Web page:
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Betting on the Wall Street Crash

If you read Michael Lewis’s book The Big Short or see the movie by the same name, you won’t find much about how the financial crisis of 2008 was set in motion more than two decades earlier. You won’t learn much about the roles of Ronald Reagan and his disdain for big government or about Bill Clinton’s faith in neo-liberalism, trusting that the modern markets and the supposedly sophisticated investors would keep excesses in check.

Nor will you find much about economist-turned-politician Phil Gramm who incorporated many of Reagan’s and Clinton’s beliefs into legislative actions, slashing taxes on the rich in the 1980s (and thus incentivizing greed) and, in the 1990s, brushing aside Franklin Roosevelt’s painfully learned lessons from the Great Depression about the need for firewalls between the speculation of Wall Street and the hard-earned savings of Main Street.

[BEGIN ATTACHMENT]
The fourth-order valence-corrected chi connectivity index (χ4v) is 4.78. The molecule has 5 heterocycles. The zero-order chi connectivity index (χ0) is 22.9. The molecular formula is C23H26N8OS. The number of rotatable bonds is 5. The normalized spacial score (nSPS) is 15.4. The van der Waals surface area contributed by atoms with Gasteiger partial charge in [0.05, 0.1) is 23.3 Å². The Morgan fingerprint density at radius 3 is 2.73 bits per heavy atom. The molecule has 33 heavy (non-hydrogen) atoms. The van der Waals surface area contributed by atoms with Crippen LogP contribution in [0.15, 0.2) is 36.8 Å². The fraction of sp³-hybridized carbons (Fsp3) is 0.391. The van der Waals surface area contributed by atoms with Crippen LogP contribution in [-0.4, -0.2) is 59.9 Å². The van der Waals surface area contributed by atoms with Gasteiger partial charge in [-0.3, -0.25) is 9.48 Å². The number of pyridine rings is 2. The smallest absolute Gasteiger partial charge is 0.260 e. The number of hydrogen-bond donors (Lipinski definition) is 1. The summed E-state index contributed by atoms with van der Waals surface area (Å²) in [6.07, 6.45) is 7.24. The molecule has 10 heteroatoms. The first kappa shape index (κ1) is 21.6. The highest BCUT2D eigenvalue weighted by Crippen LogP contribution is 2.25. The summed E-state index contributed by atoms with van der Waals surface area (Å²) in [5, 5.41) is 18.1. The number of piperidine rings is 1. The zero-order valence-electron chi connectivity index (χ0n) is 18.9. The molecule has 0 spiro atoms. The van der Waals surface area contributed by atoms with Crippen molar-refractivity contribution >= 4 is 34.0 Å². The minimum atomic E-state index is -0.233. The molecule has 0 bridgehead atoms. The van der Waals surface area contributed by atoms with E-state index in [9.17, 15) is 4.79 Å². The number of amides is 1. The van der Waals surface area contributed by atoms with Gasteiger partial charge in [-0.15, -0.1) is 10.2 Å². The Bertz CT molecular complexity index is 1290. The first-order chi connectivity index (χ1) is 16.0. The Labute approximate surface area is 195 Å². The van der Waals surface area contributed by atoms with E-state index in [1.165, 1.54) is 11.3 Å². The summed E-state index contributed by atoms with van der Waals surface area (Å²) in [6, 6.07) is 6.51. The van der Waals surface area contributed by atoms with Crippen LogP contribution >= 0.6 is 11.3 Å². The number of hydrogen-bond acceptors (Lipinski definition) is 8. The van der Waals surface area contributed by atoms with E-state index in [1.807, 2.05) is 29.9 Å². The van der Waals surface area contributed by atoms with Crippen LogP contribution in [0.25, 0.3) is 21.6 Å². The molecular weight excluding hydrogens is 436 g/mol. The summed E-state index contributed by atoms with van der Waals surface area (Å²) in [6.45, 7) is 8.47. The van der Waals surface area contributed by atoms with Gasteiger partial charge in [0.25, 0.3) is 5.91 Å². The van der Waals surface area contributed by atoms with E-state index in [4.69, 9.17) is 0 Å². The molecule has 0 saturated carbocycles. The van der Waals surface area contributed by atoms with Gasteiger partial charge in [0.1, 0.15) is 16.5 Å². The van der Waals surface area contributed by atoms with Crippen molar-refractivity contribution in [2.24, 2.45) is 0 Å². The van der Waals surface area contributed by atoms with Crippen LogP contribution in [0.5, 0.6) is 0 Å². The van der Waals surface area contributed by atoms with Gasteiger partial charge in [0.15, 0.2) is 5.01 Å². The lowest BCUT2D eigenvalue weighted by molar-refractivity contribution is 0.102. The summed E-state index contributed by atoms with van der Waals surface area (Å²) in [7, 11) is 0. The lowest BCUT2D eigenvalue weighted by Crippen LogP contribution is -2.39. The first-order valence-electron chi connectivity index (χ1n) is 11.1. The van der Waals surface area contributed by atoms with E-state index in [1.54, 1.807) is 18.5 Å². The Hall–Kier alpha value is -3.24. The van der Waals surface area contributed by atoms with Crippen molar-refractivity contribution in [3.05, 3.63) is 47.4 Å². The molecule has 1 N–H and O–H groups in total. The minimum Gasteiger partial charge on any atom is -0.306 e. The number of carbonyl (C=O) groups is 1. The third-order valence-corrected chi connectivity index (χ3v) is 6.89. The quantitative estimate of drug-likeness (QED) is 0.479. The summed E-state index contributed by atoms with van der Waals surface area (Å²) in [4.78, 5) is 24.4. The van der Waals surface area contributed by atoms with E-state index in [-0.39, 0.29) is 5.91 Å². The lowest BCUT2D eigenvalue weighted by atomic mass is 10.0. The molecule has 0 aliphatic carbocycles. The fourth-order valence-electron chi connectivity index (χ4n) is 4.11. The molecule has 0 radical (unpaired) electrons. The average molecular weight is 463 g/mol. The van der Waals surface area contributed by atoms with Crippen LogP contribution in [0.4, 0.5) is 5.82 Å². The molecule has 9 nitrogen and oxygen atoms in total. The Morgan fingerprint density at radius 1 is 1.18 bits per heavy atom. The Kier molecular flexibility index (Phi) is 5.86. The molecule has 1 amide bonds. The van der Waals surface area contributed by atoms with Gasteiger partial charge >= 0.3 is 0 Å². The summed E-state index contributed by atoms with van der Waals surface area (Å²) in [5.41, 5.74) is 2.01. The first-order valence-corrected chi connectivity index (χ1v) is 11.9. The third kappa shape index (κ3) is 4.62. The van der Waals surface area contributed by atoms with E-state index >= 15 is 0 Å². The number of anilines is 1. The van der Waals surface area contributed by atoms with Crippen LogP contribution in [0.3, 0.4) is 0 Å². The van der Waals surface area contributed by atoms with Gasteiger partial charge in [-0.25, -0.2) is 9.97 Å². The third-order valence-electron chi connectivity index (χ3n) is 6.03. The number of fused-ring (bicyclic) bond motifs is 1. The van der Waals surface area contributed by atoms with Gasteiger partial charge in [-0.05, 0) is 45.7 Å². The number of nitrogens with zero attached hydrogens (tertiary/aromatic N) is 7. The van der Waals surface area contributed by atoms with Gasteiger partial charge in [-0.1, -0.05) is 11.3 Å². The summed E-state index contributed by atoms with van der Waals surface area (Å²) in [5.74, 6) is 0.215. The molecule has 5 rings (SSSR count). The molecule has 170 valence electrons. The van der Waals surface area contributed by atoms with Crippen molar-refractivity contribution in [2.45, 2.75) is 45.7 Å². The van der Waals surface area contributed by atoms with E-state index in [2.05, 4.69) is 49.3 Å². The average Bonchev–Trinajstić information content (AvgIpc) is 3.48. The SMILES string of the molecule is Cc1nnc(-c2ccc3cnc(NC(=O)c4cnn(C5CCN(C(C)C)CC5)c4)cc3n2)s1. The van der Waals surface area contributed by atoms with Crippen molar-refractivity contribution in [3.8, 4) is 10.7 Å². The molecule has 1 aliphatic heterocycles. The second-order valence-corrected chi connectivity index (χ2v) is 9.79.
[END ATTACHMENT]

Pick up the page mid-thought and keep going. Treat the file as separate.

Also out of Lewis’s narrative frame is Brooksley Born, the federal commodities regulator who foresaw the looming danger from the exotic new financial instruments that sliced and diced risky subprime mortgages and packaged them in bonds with ratings far above what they deserved – and the even riskier tendency to lay bets on how the bonds would perform.

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